The album closes with “Roger and Out,” which returns Neil Young to “that old hippie highway” he has repeatedly revisited throughout his career in an obligatory moment of nostalgia and reflection that recalls more pensive mid-seventies work like On The Beach. Here, he seems to be saying “Roger And Out” to a fallen comrade. This is followed appropriately enough by the choir’s solemn, reverent, and gorgeous intonation of “America The Beautiful.”

While it would be easy to use the unapologetically anti-Bush tone of the lyrics on Living With War as a flashpoint for debate — indeed, many in the media are already doing just that — it’s an argument which, ultimately, nobody wins.

Some are going to agree with every word Neil Young says on this album, while others are going to lead the charge to ship him back to his native Canada.

For that reason alone, at a time when America is divided by political and cultural ideology like it hasn’t been at any time since the Nixon years, it can be reasonably argued that voices of protest and dissent like Neil Young’s should not only be welcomed — but that they are necessary. If for no other reason than the fact that they remind us of just why soldiers are sent to war to fight for those freedoms we cherish so dearly in the first place.

Freedom of speech is a constitutional guarantee. One which means, among other things, the right to protest or dissent. Whether it be in song or otherwise.

Protest music is as richly American an artform as you’ll find anywhere in the landscape of our country’s history. From the protest songs born in the dust bowls and the union struggles, to the negro spirituals which arose from the cotton fields of the Civil War era.

I personally find it ironic that quite often the loudest voices at home in support of unpopular wars — from Vietnam in the sixties to Iraq in the present day — have also been among the quickest to call for quieting those voices of protest.

Living With War is proof that those voices, which have been somewhat quiet in recent years, are rising once again.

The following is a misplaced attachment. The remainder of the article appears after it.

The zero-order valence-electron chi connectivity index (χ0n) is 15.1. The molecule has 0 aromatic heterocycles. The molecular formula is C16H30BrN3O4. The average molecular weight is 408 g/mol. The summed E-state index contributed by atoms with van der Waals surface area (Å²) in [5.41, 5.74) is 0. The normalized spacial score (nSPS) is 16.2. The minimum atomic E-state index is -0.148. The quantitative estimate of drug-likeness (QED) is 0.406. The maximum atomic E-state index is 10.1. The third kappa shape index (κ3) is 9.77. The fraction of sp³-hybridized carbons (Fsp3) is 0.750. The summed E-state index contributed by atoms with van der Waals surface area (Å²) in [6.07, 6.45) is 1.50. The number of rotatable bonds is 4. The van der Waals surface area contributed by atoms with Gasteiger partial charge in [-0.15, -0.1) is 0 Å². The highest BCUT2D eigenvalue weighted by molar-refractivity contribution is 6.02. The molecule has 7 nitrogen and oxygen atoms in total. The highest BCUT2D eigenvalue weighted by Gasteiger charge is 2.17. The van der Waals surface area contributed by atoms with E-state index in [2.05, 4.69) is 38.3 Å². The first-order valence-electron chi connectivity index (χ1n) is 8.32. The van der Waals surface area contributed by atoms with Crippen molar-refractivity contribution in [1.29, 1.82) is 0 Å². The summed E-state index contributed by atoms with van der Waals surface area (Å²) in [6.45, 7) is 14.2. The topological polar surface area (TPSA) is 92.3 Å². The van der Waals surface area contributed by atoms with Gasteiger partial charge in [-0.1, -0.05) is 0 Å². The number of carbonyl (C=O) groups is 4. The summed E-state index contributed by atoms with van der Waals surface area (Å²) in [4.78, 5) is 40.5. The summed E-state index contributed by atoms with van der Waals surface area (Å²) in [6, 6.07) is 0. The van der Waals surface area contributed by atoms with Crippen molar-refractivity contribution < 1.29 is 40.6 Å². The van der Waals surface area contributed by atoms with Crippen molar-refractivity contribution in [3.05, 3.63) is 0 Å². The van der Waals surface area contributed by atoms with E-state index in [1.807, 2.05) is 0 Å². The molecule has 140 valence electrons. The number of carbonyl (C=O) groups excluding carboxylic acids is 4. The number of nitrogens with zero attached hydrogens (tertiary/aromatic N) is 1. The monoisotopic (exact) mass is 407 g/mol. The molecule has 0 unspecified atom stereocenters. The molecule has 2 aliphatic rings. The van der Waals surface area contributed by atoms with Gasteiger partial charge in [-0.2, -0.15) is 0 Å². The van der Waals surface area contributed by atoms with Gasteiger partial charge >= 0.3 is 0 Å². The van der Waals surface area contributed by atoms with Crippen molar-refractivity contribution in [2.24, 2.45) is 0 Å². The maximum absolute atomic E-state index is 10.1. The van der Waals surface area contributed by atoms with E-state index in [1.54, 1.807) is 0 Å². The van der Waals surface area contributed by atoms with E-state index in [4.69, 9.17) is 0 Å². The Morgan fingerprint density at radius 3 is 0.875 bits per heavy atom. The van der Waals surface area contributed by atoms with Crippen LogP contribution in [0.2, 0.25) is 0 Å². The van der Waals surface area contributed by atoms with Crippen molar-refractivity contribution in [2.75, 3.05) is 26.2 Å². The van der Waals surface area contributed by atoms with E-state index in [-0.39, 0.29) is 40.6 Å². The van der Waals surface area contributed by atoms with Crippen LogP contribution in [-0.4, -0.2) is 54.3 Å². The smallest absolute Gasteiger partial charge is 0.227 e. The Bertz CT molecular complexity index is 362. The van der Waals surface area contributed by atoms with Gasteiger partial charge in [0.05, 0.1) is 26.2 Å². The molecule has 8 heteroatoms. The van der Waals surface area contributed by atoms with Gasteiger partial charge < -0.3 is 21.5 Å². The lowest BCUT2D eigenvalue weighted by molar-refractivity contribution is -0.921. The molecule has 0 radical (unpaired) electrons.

Can I get an “Amen” on that?

Here is the complete track listing for Neil Young’s Living With War:

1. After the Garden
2. Living With War
3. The Restless Consumer
4. Shock and Awe
5. Families
6. Flags of Freedom
7. Let’s Impeach the President
8. Lookin’ for a Leader
9. Roger and Out
10. America the Beautiful

Below you will find links to everything you will need to check out Living With War:

You can get the latest news on Living With War, as well as listen to the album and read the lyrics at Neil Young’s Official Website.

You can generate a link to your own website or blog for the Living With War streaming album feed. The pop-up code generated should work with most of the main blog sites, but Blogger would not accept the java script for my own blog. It did, however, accept the simple link.

For the latest news and information check on Neil Young’s controversial “Folk Metal Protest” album, check out the Living With War Blog. Our friends at Thrashers Wheat have been covering Neil Young’s every move longer and better than just about anybody on the Internet, and were among the very first to break the Living With War story. You can also find Neil Young on Myspace.

Watch a video of Neil Young discussing Living With War on CNN by clicking the player below:

Now it’s up to you to be the judge.

About Glen Boyd

Glen Boyd is the author of Neil Young FAQ, released in May 2012 by Backbeat Books/Hal Leonard Publishing. He is a former BC Music Editor and current contributor, whose work has also appeared in SPIN, Ultimate Classic Rock, The Rocket, The Source and other publications. You can read more of Glen's work at the official Neil Young FAQ site. Follow Glen on Twitter and on Facebook.